Almost two centuries after the poet John Keats coughed, turned his pillow crimson and died, specialists have warned that the disease that killed him is on its way back.
The number of cases of tuberculosis, one of the worlds deadliest and hardest to treat diseases, leapt by almost 11 per cent last year to 8,115, the highest total for more than 20 years.
Known as the "white death" because of the deathly pallor of its victims, TB claimed the lives of Chopin, three of the Brontes, Modigliani, Kafka, Stevenson, Lawrence, Chekhov and Orwell.
It had been thought beaten by the introduction of powerful drugs in the mid -20th century and cases fell to an all-time low of about 5,700 a year in the late 1980s. But since then they have been increasing year on year and last year was the largest increase since 1999.
Professor Peter Borriello, director of the Centre for Infections at the Health Protection Agency (HPA), which published the latest figures, said: "The Black Death, smallpox and tuberculosis were the major killers of the past. Tuberculosis is the bogeyman that is returning."
The disease is politically sensitive because the increase over the past decade has been almost wholly confined to the immigrant community.
John Watson, head of the HPA's Respiratory Diseases Department, said the largest rise last year was seen among people not born in the UK, who accounted for 5,310 cases, 72 per cent of the total. Rates among the indigenous population were "low and stable".
Four out of five cases among immigrants involved people who had been in the country for more than two years, who would not have been picked up by screening at the point of entry, he said.
They had either caught the infection after they arrived or their disease was latent when they arrived in the country and it only emerged later. TB infection can lie dormant for decades only flaring into active disease when the patient's immunity is low.
A blood test for detecting the condition in its dormant state is commercially available but it could be five years before trials established it as an effective screening mechanism, specialists said.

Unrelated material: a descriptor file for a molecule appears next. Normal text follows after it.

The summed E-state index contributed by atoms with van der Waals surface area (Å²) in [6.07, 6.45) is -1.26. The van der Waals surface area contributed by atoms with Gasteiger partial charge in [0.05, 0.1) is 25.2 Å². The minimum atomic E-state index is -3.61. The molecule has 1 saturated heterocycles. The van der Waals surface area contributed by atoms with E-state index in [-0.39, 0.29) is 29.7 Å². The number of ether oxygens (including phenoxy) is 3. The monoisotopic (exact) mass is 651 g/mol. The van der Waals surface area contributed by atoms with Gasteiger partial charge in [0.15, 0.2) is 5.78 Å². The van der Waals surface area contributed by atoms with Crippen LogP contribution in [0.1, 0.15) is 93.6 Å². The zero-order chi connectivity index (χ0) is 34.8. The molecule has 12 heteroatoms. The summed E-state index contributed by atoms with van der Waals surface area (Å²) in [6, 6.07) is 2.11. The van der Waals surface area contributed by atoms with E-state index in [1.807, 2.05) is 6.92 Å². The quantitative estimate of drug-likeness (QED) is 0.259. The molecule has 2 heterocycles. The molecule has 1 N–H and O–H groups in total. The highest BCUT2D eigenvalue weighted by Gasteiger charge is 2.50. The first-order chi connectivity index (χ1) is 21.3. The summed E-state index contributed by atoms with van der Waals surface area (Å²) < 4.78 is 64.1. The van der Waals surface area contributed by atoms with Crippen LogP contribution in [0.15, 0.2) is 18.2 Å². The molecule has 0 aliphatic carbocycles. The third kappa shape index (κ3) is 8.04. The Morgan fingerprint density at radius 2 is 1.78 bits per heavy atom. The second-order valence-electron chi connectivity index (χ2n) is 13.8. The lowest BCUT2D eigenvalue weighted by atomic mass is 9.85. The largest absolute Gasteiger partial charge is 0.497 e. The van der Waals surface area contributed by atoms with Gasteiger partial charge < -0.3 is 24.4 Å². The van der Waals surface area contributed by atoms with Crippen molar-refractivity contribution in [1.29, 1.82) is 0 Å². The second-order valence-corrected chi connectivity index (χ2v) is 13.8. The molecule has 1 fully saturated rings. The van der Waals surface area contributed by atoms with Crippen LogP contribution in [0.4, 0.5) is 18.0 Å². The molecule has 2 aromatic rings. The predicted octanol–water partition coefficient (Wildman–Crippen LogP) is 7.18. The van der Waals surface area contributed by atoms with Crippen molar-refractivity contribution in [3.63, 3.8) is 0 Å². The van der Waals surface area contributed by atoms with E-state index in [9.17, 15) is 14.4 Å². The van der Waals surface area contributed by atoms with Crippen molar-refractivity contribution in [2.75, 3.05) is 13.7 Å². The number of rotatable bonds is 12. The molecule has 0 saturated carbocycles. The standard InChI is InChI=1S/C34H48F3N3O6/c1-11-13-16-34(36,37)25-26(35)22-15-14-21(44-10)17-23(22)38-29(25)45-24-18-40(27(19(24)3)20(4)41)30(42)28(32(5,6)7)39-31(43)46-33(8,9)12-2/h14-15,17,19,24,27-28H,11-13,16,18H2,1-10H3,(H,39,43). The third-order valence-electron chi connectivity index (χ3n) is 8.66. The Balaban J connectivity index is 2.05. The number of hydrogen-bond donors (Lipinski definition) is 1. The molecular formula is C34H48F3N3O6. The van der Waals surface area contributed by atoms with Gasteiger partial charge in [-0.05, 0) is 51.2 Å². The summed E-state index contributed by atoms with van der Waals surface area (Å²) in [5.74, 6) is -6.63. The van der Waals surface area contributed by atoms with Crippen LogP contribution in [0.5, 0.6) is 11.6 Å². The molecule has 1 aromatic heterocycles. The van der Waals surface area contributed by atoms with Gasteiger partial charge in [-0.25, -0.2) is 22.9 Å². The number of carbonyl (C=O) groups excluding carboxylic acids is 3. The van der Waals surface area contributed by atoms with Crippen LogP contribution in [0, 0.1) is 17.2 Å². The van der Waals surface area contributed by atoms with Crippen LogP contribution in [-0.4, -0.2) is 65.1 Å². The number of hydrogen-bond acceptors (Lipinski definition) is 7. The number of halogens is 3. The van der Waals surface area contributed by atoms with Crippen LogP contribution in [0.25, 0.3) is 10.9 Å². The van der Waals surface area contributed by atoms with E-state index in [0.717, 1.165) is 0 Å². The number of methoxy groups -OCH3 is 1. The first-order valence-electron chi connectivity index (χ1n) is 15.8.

John Moore-Gillon, president of the British Lung Foundation, called for more resources to target high-risk groups and recruit more TB nurses. "If we are going to stop TB we have to have action now," he said.
"When I started training I never dreamt I would see the number of cases we are seeing today. Something fairly dramatic is going on."
But he questioned the Home Office strategy of X-raying people applying to enter the UK - a scheme introduced just last year. The programme operates in Bangladesh, Sudan, Tanzania and Thailand for people wishing to come to the UK for more than six months. "We need informed thinking on migration and what X-rays can and cannot achieve," he said.
There are 10 new cases of TB a day in London and more than 600 of the total diagnosed last year were drug resistant. Drug resistant strains can take over a year to treat and cost tens of thousands of pounds. England and Wales are the only countries in the EU to have seen an increase in TB cases over the past 10 years. Germany, France and Spain have seen decreases of up to 35 per cent. In New York, the number of cases has more than halved in the past decade.
Caroline Flint, the Public Health minister, said TB was a global problem that could not be solved by countries in isolation. "We cannot be complacent about this issue. There are no short-term solutions to tackling TB - this will need long-term, concerted action."
Andrew Murrison, a shadow health minister, said: "This is alarming. It suggests that, for all its rhetoric, the Government has failed to get a grip on an important public health issue that is preventable and treatable."Reuse content